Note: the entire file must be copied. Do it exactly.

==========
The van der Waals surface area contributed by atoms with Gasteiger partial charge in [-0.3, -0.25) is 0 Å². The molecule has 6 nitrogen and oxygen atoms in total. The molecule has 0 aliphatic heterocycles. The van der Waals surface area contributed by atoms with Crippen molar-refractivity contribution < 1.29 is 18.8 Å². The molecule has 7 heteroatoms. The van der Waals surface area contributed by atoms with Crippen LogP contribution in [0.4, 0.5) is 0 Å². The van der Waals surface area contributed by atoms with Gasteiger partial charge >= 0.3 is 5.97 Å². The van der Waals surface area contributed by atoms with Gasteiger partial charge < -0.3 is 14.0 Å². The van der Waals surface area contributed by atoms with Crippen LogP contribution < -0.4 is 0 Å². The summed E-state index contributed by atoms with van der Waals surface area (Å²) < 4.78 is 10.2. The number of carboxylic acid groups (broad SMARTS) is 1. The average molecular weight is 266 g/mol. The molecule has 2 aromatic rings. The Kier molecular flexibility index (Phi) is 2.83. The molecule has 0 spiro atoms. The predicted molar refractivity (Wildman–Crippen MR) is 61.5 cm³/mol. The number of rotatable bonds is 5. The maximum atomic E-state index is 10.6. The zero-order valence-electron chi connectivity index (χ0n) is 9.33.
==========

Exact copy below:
The van der Waals surface area contributed by atoms with Gasteiger partial charge in [-0.3, -0.25) is 0 Å². The molecule has 6 nitrogen and oxygen atoms in total. The molecule has 0 aliphatic heterocycles. The van der Waals surface area contributed by atoms with Crippen molar-refractivity contribution < 1.29 is 18.8 Å². The molecule has 7 heteroatoms. The van der Waals surface area contributed by atoms with Crippen LogP contribution in [0.4, 0.5) is 0 Å². The van der Waals surface area contributed by atoms with Gasteiger partial charge >= 0.3 is 5.97 Å². The van der Waals surface area contributed by atoms with Gasteiger partial charge < -0.3 is 14.0 Å². The van der Waals surface area contributed by atoms with Crippen LogP contribution < -0.4 is 0 Å². The summed E-state index contributed by atoms with van der Waals surface area (Å²) < 4.78 is 10.2. The number of carboxylic acid groups (broad SMARTS) is 1. The average molecular weight is 266 g/mol. The molecule has 2 aromatic rings. The Kier molecular flexibility index (Phi) is 2.83. The molecule has 0 spiro atoms. The predicted molar refractivity (Wildman–Crippen MR) is 61.5 cm³/mol. The number of rotatable bonds is 5. The maximum atomic E-state index is 10.6. The zero-order valence-electron chi connectivity index (χ0n) is 9.33.